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Life and Work with Christianna Carmine

Today we’d like to introduce you to Christianna Carmine.

So, before we jump into specific questions about the business, why don’t you give us some details about you and your story.
Wow! I’m not sure my story is very linear (is anyone’s?!). I started acting at a very young age, and after receiving a Masters’ Degree in a totally unrelated field at a relatively young age, decided to come out to Los Angeles to pursue a career as an actor. This would not be a Hollywood Story if I didn’t work at ten different restaurants, two or three of them at the same time. I fell in love with directing by accident in that my curiosity about the craft was insatiable. I would read, watch documentaries on the subject, and pester directors I worked with by asking them 100 questions while on set. I directed my first film several years ago and had a nightmare of a time with post-production. It took years before we saw a final cut of the film, which scared me away from filmmaking for a short while. In 2014, I directed my second film and never looked back.

Great, so let’s dig a little deeper into the story – has it been an easy path overall and if not, what were the challenges you’ve had to overcome?
It has not exactly been a smooth road, and I know I will be on this bumpy ride for a long time to come. Female directors make up less than 15% of the population of film and TV directors, and while it appears as though the trend is changing, it will be a long time before we actually see a true shift towards gender parity in the entertainment industry. As a female filmmaker you are literally pushing a boulder uphill to get jobs and when you finally do, are subjected to comments that range from implying that this is your first rodeo, to undermining your every decision. It can be very defeating. Luckily, I don’t engage in those thoughts too long or too often. I like to consider the possibilities and do everything I can to be a positive influence and a part of changing the narrative.

My advice to younger women just starting their journey would be to surround yourself with positive people who support you. Don’t engage in hours-long discussions about “how hard it is.” Forget that. Talking about that doesn’t solve anything. Create, and then create some more. Work. Bloody. Hard. AF. Join organizations for women creatives. Find your community. Take up a hobby that you love so that you have something to engage in that is outside the world of film. Practice gratitude even when you’re not sure how you’re going to pay rent or buy groceries because there are people in the world who would give anything to have the challenges that you may be facing. I’m not saying run up your credit card or party like there’s no tomorrow! I’m just saying that being grateful for what you DO have can really shift your perspective. Don’t compare yourself to where anyone else is career – relationship – finance – possessions wise because your journey is yours and yours alone. Where so- and- so is in their life is irrelevant. Be kind to yourself and others (that’s a HUGE ONE) and don’t give up unless you don’t love the work anymore.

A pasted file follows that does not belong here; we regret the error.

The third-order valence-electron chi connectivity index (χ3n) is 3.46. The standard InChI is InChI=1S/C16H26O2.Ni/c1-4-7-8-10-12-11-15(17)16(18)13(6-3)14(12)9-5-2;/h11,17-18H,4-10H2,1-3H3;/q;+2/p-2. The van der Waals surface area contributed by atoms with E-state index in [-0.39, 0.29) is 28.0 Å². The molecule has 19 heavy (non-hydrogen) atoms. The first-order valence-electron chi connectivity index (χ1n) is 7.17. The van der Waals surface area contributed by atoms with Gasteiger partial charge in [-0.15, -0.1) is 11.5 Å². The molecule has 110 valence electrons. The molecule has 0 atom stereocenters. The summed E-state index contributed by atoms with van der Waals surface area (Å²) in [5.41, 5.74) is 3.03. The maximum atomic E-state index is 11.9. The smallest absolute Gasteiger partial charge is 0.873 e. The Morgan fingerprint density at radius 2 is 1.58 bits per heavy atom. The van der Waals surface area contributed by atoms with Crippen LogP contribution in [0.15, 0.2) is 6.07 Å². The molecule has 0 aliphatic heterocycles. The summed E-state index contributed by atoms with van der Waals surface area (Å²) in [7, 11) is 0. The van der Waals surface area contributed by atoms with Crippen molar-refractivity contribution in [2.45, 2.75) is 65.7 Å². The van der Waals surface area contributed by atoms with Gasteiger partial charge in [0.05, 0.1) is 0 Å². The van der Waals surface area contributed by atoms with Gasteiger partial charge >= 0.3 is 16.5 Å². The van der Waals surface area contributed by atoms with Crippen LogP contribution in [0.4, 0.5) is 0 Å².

Please tell us about your business.
I will be known for my work as a kick-ass director and activist. At the moment I am busy writing, making films, and strategizing how I can get my first TV directing gig. I also coach actors on their auditions and teach classes for newer actors.

I would say I’m most proud of my commitment to my craft and my involvement with organizations that support other female filmmakers.

I’m not sure I can speak to what sets me apart from other filmmakers as we are all different and uniquely perfect.

What advice would you give to someone at the start of her career?
Know your stuff! Read every book on filmmaking and directing you can get your hands on. READ THEM. Watch documentaries, take workshops and get behind a camera even if it’s your iPhone! You don’t need to go to film school, but you do need to know what you’re doing. Find your creative voice and have confidence!

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Christianna Carmine

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